The Eucharistic institution narrative from Saint Paul’s First Letter to the Corinthians and the washing of feet narrative from Saint John’s Gospel that we read on Holy Thursday both help us understand what Jesus is about to do on Good Friday. Instituting the Eucharist at the Last Supper, Jesus says, “This is my body that is for you” and, “This cup is the new covenant in my blood” (1 Corinthians 11:24-25). Jesus’ body will be nailed to the cross for us. His blood will be shed to bring us into new and everlasting covenant relationship with God. After washing the feet of his disciples, Jesus asks, “Do you realize what I have done for you” (John 13:12)? What Jesus did in this act of self-effacing service anticipates his self-emptying upon the cross for our salvation.

These actions of Jesus on Holy Thursday show us that his Passion on Good Friday was not merely passive. The Passion of Jesus Christ is not, in the first place, something that happened to him. Rather, it is something he did. Jesus has said this plainly. “I will lay down my life for my sheep . . . no one take [my life] from me, but I lay it down on my own. I have power to lay it down and power to to take it up again” (John 10:15-18). Saint Paul formulates it this way: “[Jesus] humbled himself, becoming obedient unto death, even death on a cross” (Philippians 2:8). Jesus’ voluntary gift of his life upon the cross is an expression of the greatest love. “No one has greater love than this,” Jesus says, “to lay down one’s life for one’s friends” (John 15:13).

Jesus’ actions on Holy Thursday show us what that love means. In our English language, “love” is a word that is frequently applied and misapplied in all sorts of ways. Jesus doesn’t just tell us that his laying down of his life is an act of the greatest love. He shows us. At the Last Supper, Jesus gives his disciples his body and blood in form of bread and wine to show us how his suffering and dying on the cross is his gift of himself for us that we are to receive him as nourishment for our souls until he comes again. In washing his disciples’ feet, Jesus shows that when his is lifted high on the cross he is stooping down to serve us.

Jesus’ actions on Holy Thursday help us to understand the gift that he gives of himself upon the cross. They also help us to receive that gift. He gives his body for us to eat and his blood for us to drink. In the Eucharist, Jesus gives us a way to receive his Passion as the gift of himself to us. We are not just bystanders or audience members observing the drama of the Passion of Christ. His Passion is his active gift to us and Eucharistic Communion is our reception of that. In the washing of the feet, Jesus also gives us a way of receiving him. In the Gospel of John, the washing of the feet takes place at the Last Supper, which explains its prominent place in today’s Mass. It also explains the Eucharist itself. Since the washing of the feet has the same place in the Gospel of John that the institution of the Eucharist has in the other Gospels, the washing of the feet in often understood as a kind of commentary on the Eucharist. In the Eucharist, as on the cross, Jesus lowers himself to be our servant.

In washing his disciples’ feet, Jesus also does what he says he does: “I have given you a model to follow, so that as I have done for you, you should also do” (John 13:15). Likewise, in instituting the Eucharist, Jesus says after giving his body, “Do this in remembrance of me” (1 Corinthians 11:24) and after giving his blood, “Do this, as often as you drink it, in remembrance of me” (1 Corinthians 11:25). In his actions on Holy Thursday, Jesus helps us understand the gift of his Passion, enables us to receive that gifts, and, furthermore, empowers us to give that gift to others. He has given himself to us in the greatest conceivable act of love. He commands us, but also empowers us, to give his gift. We are to wash each other’s feet. We are to give of ourselves in humble service. We are to spend our flesh and blood for the sake of our neighbors. And we can do that because of what he has done for us.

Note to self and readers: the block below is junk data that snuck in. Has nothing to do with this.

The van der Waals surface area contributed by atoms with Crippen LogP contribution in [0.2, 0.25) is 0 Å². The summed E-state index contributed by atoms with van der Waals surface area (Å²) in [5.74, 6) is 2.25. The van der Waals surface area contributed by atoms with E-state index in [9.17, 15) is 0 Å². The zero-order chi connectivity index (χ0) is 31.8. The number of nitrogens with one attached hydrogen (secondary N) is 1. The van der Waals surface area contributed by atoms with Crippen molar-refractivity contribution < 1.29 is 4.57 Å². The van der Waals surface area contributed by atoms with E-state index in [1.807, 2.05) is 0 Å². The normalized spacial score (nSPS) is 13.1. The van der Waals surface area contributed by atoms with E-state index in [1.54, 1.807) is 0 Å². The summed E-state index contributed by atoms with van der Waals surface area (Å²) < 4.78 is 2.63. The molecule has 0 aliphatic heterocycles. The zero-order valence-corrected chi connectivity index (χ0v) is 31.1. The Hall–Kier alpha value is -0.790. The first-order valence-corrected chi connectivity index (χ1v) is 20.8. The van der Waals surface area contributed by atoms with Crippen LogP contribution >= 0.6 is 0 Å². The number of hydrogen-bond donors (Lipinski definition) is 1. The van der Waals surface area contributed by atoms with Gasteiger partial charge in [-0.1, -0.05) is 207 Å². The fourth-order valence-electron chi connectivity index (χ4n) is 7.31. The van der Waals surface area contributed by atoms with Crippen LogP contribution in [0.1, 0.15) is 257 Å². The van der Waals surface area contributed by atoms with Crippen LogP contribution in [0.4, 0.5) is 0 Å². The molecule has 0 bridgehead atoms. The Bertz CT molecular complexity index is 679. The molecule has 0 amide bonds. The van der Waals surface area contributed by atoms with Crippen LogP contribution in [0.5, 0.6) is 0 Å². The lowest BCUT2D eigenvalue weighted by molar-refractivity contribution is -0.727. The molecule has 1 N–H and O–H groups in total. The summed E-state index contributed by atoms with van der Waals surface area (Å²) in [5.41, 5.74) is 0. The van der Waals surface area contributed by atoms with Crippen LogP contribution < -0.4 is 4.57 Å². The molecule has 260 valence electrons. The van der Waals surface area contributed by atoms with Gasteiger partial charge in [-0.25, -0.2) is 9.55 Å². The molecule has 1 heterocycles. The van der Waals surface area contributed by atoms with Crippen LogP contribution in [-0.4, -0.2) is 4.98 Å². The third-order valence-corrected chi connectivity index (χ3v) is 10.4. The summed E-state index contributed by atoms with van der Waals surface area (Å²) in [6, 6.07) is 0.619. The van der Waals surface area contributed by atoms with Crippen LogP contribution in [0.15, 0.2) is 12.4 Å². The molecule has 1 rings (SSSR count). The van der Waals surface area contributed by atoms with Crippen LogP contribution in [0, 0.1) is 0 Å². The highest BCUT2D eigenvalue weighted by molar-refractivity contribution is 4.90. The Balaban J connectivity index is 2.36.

We are also commanded to celebrate the Eucharist, the perpetual memorial of the Paschal Mystery of the Lord. Holy Thursday is the birthday of the Eucharist. It is simultaneously the birthday of the priesthood. That make today a special day for me as I celebrate Holy Thursday for the tenth time as and ordained priest of the Church. But we shouldn’t forget that we are all called to be “a royal priesthood, a holy nation, a people of his own” (1 Peter 2:9). When we celebrate the Eucharist, we are all priests offering ourselves in union with Jesus as “spiritual sacrifices acceptable to God” (1 Peter 2:5). In the Eucharist, the whole priestly church is united with Christ the high priest in presenting the sacrifice of marvelous love.

It seems that one of the frustrations of our times is that we feel unable to do anything meaningful. Many of us are suck at home trying to maintain work or study as well as we can. But we feel limited in what we are able to to do, separated from the life of our Church, and prevented from being of help in the midst of our pandemic. Holy Thursday tells us that we can always love and shows us how to do that. And as we celebrate this day is the bizarre circumstances in which we find ourselves, our love can be the greater for being directed to the same people in the same places day in and day out.

God has loved us to an unimaginable extent in the gift of Jesus’ life for us. Receiving that love, we are empowered to share it. Jesus gives us the grace to swallow our pride, tie the towels around our waists, take the basin in our hands and was the feet of all the people with whom we are sharing the crazy time. Holy Thursday tell us that that simple humble love is what the Eucharist and the cross are all about.

Categories: Holy Week